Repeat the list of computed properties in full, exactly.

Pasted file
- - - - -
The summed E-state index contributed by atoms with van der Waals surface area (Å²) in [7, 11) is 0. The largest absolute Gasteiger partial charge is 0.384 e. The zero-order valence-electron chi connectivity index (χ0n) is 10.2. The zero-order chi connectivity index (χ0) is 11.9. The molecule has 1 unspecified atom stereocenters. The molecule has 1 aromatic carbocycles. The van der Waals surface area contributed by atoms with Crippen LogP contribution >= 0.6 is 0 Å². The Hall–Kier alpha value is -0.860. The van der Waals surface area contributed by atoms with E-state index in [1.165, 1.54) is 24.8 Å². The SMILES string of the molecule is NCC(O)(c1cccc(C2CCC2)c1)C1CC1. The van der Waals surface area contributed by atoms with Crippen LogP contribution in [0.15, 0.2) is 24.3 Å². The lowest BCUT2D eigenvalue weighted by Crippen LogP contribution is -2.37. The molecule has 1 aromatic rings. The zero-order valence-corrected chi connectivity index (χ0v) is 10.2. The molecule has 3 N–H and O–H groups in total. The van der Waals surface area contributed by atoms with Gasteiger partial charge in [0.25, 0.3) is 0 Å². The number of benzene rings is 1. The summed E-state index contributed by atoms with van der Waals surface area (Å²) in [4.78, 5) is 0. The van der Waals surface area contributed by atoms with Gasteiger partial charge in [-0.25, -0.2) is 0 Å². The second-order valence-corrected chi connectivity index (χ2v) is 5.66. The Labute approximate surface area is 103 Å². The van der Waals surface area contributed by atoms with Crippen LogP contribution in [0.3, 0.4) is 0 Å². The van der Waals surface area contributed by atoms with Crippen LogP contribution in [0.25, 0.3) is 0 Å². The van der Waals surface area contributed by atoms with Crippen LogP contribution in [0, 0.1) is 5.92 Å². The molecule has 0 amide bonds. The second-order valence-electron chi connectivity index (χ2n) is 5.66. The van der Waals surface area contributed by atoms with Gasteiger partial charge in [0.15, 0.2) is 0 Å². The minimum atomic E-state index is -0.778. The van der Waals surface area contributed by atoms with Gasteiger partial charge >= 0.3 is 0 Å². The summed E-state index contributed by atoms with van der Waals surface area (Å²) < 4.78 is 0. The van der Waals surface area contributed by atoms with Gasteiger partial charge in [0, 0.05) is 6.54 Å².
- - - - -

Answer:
The summed E-state index contributed by atoms with van der Waals surface area (Å²) in [7, 11) is 0. The largest absolute Gasteiger partial charge is 0.384 e. The zero-order valence-electron chi connectivity index (χ0n) is 10.2. The zero-order chi connectivity index (χ0) is 11.9. The molecule has 1 unspecified atom stereocenters. The molecule has 1 aromatic carbocycles. The van der Waals surface area contributed by atoms with Crippen LogP contribution >= 0.6 is 0 Å². The Hall–Kier alpha value is -0.860. The van der Waals surface area contributed by atoms with E-state index in [1.165, 1.54) is 24.8 Å². The SMILES string of the molecule is NCC(O)(c1cccc(C2CCC2)c1)C1CC1. The van der Waals surface area contributed by atoms with Crippen LogP contribution in [0.15, 0.2) is 24.3 Å². The lowest BCUT2D eigenvalue weighted by Crippen LogP contribution is -2.37. The molecule has 1 aromatic rings. The zero-order valence-corrected chi connectivity index (χ0v) is 10.2. The molecule has 3 N–H and O–H groups in total. The van der Waals surface area contributed by atoms with Gasteiger partial charge in [0.25, 0.3) is 0 Å². The number of benzene rings is 1. The summed E-state index contributed by atoms with van der Waals surface area (Å²) in [4.78, 5) is 0. The van der Waals surface area contributed by atoms with Gasteiger partial charge in [-0.25, -0.2) is 0 Å². The second-order valence-corrected chi connectivity index (χ2v) is 5.66. The Labute approximate surface area is 103 Å². The van der Waals surface area contributed by atoms with Crippen LogP contribution in [0.3, 0.4) is 0 Å². The van der Waals surface area contributed by atoms with Crippen LogP contribution in [0.25, 0.3) is 0 Å². The van der Waals surface area contributed by atoms with Crippen LogP contribution in [0, 0.1) is 5.92 Å². The molecule has 0 amide bonds. The second-order valence-electron chi connectivity index (χ2n) is 5.66. The van der Waals surface area contributed by atoms with Gasteiger partial charge in [0.15, 0.2) is 0 Å². The minimum atomic E-state index is -0.778. The van der Waals surface area contributed by atoms with Gasteiger partial charge >= 0.3 is 0 Å². The summed E-state index contributed by atoms with van der Waals surface area (Å²) < 4.78 is 0. The van der Waals surface area contributed by atoms with Gasteiger partial charge in [0, 0.05) is 6.54 Å².